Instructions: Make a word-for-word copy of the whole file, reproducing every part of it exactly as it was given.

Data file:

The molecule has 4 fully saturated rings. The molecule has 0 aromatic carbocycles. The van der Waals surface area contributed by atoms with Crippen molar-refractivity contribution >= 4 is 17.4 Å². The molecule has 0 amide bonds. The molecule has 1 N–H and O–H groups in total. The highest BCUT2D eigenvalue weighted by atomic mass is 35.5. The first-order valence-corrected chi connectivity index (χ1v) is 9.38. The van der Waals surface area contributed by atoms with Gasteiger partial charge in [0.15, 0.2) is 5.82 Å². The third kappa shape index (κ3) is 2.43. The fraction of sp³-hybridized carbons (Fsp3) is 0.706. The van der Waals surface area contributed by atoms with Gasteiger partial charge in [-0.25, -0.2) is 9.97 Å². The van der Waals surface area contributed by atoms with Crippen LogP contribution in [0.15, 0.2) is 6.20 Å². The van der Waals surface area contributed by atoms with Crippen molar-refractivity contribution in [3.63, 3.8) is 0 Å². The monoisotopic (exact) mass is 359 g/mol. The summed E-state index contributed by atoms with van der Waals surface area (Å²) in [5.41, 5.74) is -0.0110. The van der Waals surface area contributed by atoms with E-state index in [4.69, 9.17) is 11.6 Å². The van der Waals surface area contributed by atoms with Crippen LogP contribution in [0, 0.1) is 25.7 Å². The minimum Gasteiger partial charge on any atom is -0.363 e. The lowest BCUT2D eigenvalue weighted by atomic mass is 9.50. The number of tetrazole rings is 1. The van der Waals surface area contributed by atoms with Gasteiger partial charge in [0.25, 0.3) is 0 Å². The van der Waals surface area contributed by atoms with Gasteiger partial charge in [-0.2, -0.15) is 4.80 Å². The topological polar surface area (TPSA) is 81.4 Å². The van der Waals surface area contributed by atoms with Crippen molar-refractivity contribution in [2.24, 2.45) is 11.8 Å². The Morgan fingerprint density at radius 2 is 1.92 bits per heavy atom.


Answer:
The molecule has 4 fully saturated rings. The molecule has 0 aromatic carbocycles. The van der Waals surface area contributed by atoms with Crippen molar-refractivity contribution >= 4 is 17.4 Å². The molecule has 0 amide bonds. The molecule has 1 N–H and O–H groups in total. The highest BCUT2D eigenvalue weighted by atomic mass is 35.5. The first-order valence-corrected chi connectivity index (χ1v) is 9.38. The van der Waals surface area contributed by atoms with Gasteiger partial charge in [0.15, 0.2) is 5.82 Å². The third kappa shape index (κ3) is 2.43. The fraction of sp³-hybridized carbons (Fsp3) is 0.706. The van der Waals surface area contributed by atoms with Gasteiger partial charge in [-0.25, -0.2) is 9.97 Å². The van der Waals surface area contributed by atoms with Crippen LogP contribution in [0.15, 0.2) is 6.20 Å². The van der Waals surface area contributed by atoms with Crippen molar-refractivity contribution in [3.63, 3.8) is 0 Å². The monoisotopic (exact) mass is 359 g/mol. The summed E-state index contributed by atoms with van der Waals surface area (Å²) in [5.41, 5.74) is -0.0110. The van der Waals surface area contributed by atoms with E-state index in [4.69, 9.17) is 11.6 Å². The van der Waals surface area contributed by atoms with Crippen LogP contribution in [0, 0.1) is 25.7 Å². The minimum Gasteiger partial charge on any atom is -0.363 e. The lowest BCUT2D eigenvalue weighted by atomic mass is 9.50. The number of tetrazole rings is 1. The van der Waals surface area contributed by atoms with Gasteiger partial charge in [0.25, 0.3) is 0 Å². The van der Waals surface area contributed by atoms with Gasteiger partial charge in [-0.2, -0.15) is 4.80 Å². The topological polar surface area (TPSA) is 81.4 Å². The van der Waals surface area contributed by atoms with Crippen molar-refractivity contribution in [2.24, 2.45) is 11.8 Å². The Morgan fingerprint density at radius 2 is 1.92 bits per heavy atom.